Dark comedy often amuses your viewers to address taboo, ordinarily challenging subjects. Through humor, shocking events may unfold more deeply. In a recent online post, users suggested their favorite dark comedies.
1. The Death of Stalin (2017)
Underrated British comedy writer Armando Ianucci cut his teeth on the low-budget BBC comedy circuit, with British comedy legend Alan Partridge his ticket to Hollywood, where he now produces and writes HBO’s Veep, based loosely on his award-winning BBC political satirical sitcom, The Thick of It.
Death to Stalin charts a darkly comical glance at Joseph Stalin’s last few days, with stellar performances from a talented ensemble of British actors.
2. Four Lions (2010)
Iannucci’s contemporary is a fellow British comedy writer and actor Chris Morris, who directed the hilarious local terrorist-driven comedy Four Lions. This movie’s use of deadpan and artful slapstick features creates a laugh-out-loud insight into four Muslims living in Sheffield, one of whom is a bad-tempered Englishman desperate to showcase a strong commitment to his new-found religion.
3. Very Bad Things (1998)
“Glad I’m not the only one that likes movies that go off the rails and just keep getting worse,” jokes a commentator in a new thread. Very Bad Things was the decorated director Peter Berg’s first feature film.
It hit several home runs with its ensemble of late-nineties stalwarts such as Christian Bale, Jeremy Piven, and Cameron Diaz. A group of friends’ weekend in Vegas soon turns sour before subsiding into all-out war in this entertaining precursor to the Hangover trilogy.
4. Fargo (1996)
Nobody treats dark comedies with more care than Messrs Coen. You could choose several of their illustrious works of art. However, Fargo’s blend of cold scenery, innocent North Dakota joviality, and tropes ranging from nerdy to blood-curdling anguish give it supremacy.
The movie’s story of a schmuck’s ‘false’ spousal kidnapping gone awry is movie canon of the highest order. Is it the Coen brothers’ darkest comedy? “You’re darn tootin’.”
5. Three Billboards Outside Ebbing, Missouri (2017)
“It’s not a comedy exactly, but it has dark comedic elements,” writes a movie fan. “I don’t think it gets the praise it deserves.” Martin McDonagh’s award-winning drama has powerful performances from Frances McDormand (see above), Sam Rockwell, and — as ever — Peter Dinklage in an unorthodox tale of a mother seeking revenge for her daughter’s brutal murder.
6. Wild at Heart (1990)
David Lynch and dark comedies are like that (picture fingers twisted in unison). He practically owns the genre, defining much of the ’90s with his brand of twisted randomness and absurdist narratives. Wild at Heart stars Nicholas Cage and Isabella Rossellini in a fever dream of a road trip movie.
With nods to Elvis and alluding to The Wizard of Oz, even the darkest comedy lovers will sit in jaw-dropped contemplation as the credits roll.
7. Bonfire of The Vanities (1990)
Released in 1990 was the excellent Brian De Palma satire based on Tom Wolfe’s best-selling riches-to-rags novel about ’80s greed in New York. Featuring Tom Hanks, Melanie Griffiths, and Bruce Willis at the peak of their powers, this tale of elitist arrogance and the subsequent downward spiral is almost moralist in its narrative — yet nihilistically funny.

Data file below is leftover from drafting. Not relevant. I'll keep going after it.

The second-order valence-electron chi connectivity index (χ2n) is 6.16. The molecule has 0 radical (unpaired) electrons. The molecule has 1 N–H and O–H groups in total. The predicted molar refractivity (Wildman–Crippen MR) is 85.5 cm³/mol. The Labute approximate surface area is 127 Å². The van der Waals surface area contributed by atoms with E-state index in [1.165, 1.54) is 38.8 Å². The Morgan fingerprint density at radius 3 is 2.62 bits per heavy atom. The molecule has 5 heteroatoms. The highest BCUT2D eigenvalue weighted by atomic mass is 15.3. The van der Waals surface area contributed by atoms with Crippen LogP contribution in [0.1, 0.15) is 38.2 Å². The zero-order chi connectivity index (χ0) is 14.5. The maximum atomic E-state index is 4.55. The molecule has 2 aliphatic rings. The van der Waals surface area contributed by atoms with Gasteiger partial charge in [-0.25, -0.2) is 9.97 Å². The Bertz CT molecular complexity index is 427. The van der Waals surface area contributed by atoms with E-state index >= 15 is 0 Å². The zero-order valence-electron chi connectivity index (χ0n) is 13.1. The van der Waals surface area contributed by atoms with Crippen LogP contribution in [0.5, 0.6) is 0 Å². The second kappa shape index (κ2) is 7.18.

8. I Care a Lot (2020)
Rosamund Pike steals the show in this brutally cynical comedy about a con artist exploiting a legal loophole to rob pensioners. After signing her targets into nursing homes, citing a lack of mental capacity to live independently, Marla Grayson sells off their home and assets, pocketing a large commission. When the criminal chooses the wrong mark, twists and turns unfold.
9. Wag The Dog (1997)
“Wag the Dog,” someone writes succinctly. “Politics comes true.” The movie premise: after the U.S. President is embroiled in a sex scandal, his spin doctor employs a Hollywood producer to help fabricate an Albanian war.
The movie’s close-to-home theme is as relevant today as ever; at the time, comparisons between many real-life events that subsequently unfolded are uncanny at best. Wag the Dog was released just days before President Clinton’s Monica Lewinsky scandal.
10. Frank (2014)
This indie comedy about the fictional rock band The Soronprfbs (you read that correctly) has a strong cast: Domnhal Gleeson, Maggie Gyllenhaal, and the marvelous Michael Fassbender. After a novice musician spots an in with his favorite underground post-punk band, he is exposed to their brand of aggressive nihilism, befriending the lead singer, with consequences for the band.
11. JoJo Rabbit (2019)
Jojo Rabbit, a “Nazi-mocking satire” drama film written by Taika Waititi, said the story’s moral is “about learning to think for yourself and not falling into the trap of following the group.” The loyalty of ten-year-old Jojo shifts as he joins the Hitler Youth, meets a buffoonish Adolf, and emerges from a whimsical look at the crumbling Third Reich. Through dry humor, the film tackles severe ideas through symbolism, like Nazism, coming of age, toxic masculinity, prejudice, and hate.
10 Movies That Were Deemed Horrible When They Released, But People Love Now
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10 Celebrities That Have Suspiciously Clean Reputations
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Celebrities often find themselves amid scandals and controversies that capture public attention. However, a select few stars seem to have remarkably pristine reputations, leaving many wondering if there might be more than meets the eye. These individuals have managed to maintain a squeaky-clean image despite the constant scrutiny of the public eye.
This article was initially published and syndicated by The Cents of Money.